Even yesterday, Brown had battle-hardened sports journalists falling into line. Normally on these occasions, those attending break off into their own factions; broadcast reporters, newspaper reporters and the like. Not here. Brown wanted it all out in the open; there would be no bespoke mini-press conferences.
“I’d rather get it all done here,” he said. “If you have anything to say, then this is your opportunity.” These words probably look more menacing in print. They were not designed to be threatening. Brown was simply itching to get on with the job he was hired to do. He was already attired in his Dundee FC training gear rather than suit. “He’ll make no apology for that,” said Gardiner.
The first reporter to accept the opportunity “to spit it out” wondered about Brown’s own response “to the reaction” that has met his appointment as interim manager. “What reaction is that?” replied Brown. He was asked, more specifically, about the negative response: “That is the position we are in in the league. The fans are unhappy and that all comes with the territory.”
Brown thanked Dundee for the opportunity to play Premier League football. He signed for the club from Hamilton. “Dundee, along with Hamilton and Rangers, I have a great affection for all three teams,” he said. “I can always say I always give it my best.”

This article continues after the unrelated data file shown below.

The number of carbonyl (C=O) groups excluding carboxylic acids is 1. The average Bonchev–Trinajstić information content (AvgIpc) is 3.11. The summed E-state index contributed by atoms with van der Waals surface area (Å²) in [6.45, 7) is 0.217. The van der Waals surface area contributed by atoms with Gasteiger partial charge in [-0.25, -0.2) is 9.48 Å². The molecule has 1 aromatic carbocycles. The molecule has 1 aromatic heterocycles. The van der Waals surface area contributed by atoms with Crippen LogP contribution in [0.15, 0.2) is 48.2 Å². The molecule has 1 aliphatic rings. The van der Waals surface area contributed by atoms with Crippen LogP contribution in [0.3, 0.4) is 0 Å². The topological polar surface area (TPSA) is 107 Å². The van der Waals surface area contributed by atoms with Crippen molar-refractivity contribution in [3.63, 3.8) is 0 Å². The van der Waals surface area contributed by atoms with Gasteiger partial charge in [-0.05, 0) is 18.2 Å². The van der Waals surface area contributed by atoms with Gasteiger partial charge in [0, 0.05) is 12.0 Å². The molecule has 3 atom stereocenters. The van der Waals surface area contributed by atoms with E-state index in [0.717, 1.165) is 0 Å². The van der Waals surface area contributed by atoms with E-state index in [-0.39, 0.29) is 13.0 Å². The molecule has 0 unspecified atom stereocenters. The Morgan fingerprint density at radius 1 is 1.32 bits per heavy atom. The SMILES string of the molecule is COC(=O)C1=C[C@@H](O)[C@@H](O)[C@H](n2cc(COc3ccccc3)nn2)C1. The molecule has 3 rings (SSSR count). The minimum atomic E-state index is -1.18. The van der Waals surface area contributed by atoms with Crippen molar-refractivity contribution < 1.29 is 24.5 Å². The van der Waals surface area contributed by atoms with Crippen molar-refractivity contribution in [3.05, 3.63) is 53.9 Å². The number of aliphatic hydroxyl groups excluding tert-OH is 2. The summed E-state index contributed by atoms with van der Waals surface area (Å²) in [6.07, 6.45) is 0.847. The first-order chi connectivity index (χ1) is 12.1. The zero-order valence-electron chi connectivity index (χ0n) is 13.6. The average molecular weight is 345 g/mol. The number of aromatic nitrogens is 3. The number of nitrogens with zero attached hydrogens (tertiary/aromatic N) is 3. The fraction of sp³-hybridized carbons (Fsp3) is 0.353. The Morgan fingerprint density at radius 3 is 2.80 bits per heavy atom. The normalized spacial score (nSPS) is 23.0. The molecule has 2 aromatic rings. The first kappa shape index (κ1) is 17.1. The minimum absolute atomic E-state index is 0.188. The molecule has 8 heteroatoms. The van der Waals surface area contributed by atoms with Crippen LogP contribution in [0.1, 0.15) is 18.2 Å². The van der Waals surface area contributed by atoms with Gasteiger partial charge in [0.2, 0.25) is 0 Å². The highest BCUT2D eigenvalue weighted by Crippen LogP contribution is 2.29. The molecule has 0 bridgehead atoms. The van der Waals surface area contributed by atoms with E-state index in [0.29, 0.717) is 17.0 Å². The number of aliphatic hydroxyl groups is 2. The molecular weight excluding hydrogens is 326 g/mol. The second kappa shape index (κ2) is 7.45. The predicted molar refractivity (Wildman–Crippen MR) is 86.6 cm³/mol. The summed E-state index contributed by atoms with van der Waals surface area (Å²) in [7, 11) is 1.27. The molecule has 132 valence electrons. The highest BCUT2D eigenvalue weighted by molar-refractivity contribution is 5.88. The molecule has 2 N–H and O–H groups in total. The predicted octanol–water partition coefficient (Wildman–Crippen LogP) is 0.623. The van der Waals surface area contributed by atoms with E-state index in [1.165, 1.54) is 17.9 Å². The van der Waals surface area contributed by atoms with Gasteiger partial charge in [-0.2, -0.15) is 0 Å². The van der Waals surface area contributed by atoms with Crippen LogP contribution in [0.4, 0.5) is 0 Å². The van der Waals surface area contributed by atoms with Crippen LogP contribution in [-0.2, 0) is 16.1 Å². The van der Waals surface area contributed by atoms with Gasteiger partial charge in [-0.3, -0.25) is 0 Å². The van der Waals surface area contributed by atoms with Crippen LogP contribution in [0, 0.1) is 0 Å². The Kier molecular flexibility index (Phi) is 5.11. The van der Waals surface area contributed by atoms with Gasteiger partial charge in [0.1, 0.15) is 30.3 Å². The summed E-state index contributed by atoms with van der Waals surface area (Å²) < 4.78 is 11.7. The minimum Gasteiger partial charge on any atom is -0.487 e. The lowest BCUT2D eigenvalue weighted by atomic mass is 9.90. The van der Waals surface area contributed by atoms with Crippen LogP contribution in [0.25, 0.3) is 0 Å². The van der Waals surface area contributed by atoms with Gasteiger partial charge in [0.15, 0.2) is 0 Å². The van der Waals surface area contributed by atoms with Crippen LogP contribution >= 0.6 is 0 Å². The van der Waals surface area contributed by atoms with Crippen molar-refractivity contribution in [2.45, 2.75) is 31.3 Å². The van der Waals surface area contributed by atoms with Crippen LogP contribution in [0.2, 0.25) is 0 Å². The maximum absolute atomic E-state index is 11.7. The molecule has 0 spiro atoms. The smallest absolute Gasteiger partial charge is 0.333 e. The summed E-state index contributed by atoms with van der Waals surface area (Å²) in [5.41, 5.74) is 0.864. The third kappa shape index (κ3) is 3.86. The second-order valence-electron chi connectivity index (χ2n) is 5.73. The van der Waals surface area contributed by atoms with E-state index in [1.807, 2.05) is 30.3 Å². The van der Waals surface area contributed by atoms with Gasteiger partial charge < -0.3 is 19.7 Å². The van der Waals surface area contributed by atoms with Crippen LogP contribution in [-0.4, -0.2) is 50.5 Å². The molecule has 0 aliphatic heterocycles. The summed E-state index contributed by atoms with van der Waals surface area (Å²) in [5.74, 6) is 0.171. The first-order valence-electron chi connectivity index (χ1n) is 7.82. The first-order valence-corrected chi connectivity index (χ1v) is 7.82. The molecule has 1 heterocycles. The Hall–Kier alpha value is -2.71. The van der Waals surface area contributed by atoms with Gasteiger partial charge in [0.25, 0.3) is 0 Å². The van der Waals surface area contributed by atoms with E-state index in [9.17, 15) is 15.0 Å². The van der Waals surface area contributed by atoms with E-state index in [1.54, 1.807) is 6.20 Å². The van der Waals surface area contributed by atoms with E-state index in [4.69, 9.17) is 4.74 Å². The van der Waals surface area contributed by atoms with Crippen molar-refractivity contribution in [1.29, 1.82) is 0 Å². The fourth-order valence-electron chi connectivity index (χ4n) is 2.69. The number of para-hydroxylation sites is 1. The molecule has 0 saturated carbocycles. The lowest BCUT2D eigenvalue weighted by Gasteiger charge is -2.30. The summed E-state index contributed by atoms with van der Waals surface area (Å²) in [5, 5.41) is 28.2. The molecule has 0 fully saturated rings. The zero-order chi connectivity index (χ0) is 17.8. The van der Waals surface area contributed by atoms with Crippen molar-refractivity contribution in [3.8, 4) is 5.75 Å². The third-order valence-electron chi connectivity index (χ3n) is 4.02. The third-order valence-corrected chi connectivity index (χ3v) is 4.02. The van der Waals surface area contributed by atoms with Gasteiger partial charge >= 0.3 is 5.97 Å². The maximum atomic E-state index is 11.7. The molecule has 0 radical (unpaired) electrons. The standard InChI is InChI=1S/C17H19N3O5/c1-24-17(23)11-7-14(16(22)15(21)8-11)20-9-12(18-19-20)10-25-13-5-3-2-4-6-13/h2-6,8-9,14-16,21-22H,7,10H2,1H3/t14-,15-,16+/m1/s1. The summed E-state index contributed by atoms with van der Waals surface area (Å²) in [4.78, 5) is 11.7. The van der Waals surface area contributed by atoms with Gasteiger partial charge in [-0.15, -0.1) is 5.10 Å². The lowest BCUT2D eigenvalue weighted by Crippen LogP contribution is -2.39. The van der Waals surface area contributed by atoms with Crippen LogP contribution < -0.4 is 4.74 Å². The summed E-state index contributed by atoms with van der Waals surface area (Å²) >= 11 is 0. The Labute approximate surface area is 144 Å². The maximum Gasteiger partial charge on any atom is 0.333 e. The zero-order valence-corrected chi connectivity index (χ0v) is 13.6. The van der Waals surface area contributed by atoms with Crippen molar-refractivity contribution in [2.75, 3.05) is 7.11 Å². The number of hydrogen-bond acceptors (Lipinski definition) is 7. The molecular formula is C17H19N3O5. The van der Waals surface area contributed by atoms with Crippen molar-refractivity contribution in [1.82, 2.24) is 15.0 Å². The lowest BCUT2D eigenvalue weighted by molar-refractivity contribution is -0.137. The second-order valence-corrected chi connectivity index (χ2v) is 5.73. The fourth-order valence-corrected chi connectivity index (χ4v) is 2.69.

Brown promised to “have a go” at avoiding relegation, though it is more realistic to imagine Dundee’s season being given a boost by an extended cup run. For this to happen, the Dens Park side must overcome United on Sunday. It’s not misrepresenting the situation to say that Brown has been hired to instil some blood and thunder in the dressing-room ahead of this game, above all others. Dundee’s campaign hinges on it.
In two competitive meetings already this season, Dundee trail 6-0 on aggregate. Brown scored a winner for Dundee at Tannadice shortly after signing for the club in 1984 and was a member of the side who defeated United in an epic League Cup quarter-final tie at Dens Park in 1987, in front of over 20,000 fans.
Brown politely declined the opportunity to look ahead to the game against United, since another derby clash, against St Johnstone tomorrow evening, has to be tackled first. However, he did then entertain the thought of leading Dundee out in a cup final in May. “That’s the carrot that’s there for the players,” he said. Brown acknowledged that those in the dressing-room were “hurting” after the sacking of his predecessor.
“They were all signed by the previous manager,” he said. “Barry is a legend of this club and what he did through administration and the 25-point deduction was remarkable but things happen and that is football. I was 18 years at Rangers and Paul Le Guen came in and I was out the door with no reason other than it was a new manager and it was time to move on.
“You are a number and that is it. I am in here to do the best I can for Dundee FC.”
He aimed a side-swipe at those who made derogative remarks about his own appointment on various radio shows on Saturday. “There are a lot of guys out there who have probably been critical about the appointment who’ve probably put their own CV in last week,” he said. “They are now saying it’s the wrong appointment, maybe because they didn’t get the opportunity. There’s a bitterness there.”
Brown wasn’t prepared to simply take it on the chin yesterday. He was fighting back.